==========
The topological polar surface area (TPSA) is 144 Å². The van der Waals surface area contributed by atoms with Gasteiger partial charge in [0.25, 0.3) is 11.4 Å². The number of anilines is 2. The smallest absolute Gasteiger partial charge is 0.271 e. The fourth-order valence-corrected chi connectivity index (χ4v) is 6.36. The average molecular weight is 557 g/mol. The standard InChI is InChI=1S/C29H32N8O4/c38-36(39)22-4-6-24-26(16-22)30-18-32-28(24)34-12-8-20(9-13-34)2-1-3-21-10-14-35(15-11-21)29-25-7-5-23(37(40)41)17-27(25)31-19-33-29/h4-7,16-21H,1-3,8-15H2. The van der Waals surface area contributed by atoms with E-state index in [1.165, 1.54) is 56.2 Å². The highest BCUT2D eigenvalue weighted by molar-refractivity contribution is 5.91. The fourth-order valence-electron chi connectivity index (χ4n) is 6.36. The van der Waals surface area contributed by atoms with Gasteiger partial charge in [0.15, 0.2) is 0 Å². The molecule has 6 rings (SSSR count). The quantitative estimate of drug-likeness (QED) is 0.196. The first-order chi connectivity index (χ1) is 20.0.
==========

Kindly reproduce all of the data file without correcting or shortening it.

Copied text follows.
The topological polar surface area (TPSA) is 144 Å². The van der Waals surface area contributed by atoms with Gasteiger partial charge in [0.25, 0.3) is 11.4 Å². The number of anilines is 2. The smallest absolute Gasteiger partial charge is 0.271 e. The fourth-order valence-corrected chi connectivity index (χ4v) is 6.36. The average molecular weight is 557 g/mol. The standard InChI is InChI=1S/C29H32N8O4/c38-36(39)22-4-6-24-26(16-22)30-18-32-28(24)34-12-8-20(9-13-34)2-1-3-21-10-14-35(15-11-21)29-25-7-5-23(37(40)41)17-27(25)31-19-33-29/h4-7,16-21H,1-3,8-15H2. The van der Waals surface area contributed by atoms with E-state index in [1.165, 1.54) is 56.2 Å². The highest BCUT2D eigenvalue weighted by molar-refractivity contribution is 5.91. The fourth-order valence-electron chi connectivity index (χ4n) is 6.36. The van der Waals surface area contributed by atoms with Gasteiger partial charge in [0.15, 0.2) is 0 Å². The molecule has 6 rings (SSSR count). The quantitative estimate of drug-likeness (QED) is 0.196. The first-order chi connectivity index (χ1) is 20.0.